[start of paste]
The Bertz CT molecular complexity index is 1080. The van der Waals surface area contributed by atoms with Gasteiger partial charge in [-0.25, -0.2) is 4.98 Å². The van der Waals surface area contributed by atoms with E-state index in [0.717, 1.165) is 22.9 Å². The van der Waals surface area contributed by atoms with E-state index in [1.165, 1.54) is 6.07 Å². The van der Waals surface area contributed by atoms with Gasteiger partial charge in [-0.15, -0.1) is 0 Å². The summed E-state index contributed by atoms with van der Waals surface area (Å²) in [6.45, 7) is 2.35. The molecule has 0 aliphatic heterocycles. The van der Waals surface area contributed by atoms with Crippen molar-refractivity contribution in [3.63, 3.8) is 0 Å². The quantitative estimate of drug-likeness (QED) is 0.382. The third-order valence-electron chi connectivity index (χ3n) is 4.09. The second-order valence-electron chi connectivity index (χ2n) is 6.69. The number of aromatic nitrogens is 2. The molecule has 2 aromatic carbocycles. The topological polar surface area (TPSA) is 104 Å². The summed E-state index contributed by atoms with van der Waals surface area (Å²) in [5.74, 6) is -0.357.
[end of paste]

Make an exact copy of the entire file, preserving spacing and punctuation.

The Bertz CT molecular complexity index is 1080. The van der Waals surface area contributed by atoms with Gasteiger partial charge in [-0.25, -0.2) is 4.98 Å². The van der Waals surface area contributed by atoms with E-state index in [0.717, 1.165) is 22.9 Å². The van der Waals surface area contributed by atoms with E-state index in [1.165, 1.54) is 6.07 Å². The van der Waals surface area contributed by atoms with Gasteiger partial charge in [-0.15, -0.1) is 0 Å². The summed E-state index contributed by atoms with van der Waals surface area (Å²) in [6.45, 7) is 2.35. The molecule has 0 aliphatic heterocycles. The van der Waals surface area contributed by atoms with Crippen molar-refractivity contribution in [3.63, 3.8) is 0 Å². The quantitative estimate of drug-likeness (QED) is 0.382. The third-order valence-electron chi connectivity index (χ3n) is 4.09. The second-order valence-electron chi connectivity index (χ2n) is 6.69. The number of aromatic nitrogens is 2. The molecule has 2 aromatic carbocycles. The topological polar surface area (TPSA) is 104 Å². The summed E-state index contributed by atoms with van der Waals surface area (Å²) in [5.74, 6) is -0.357.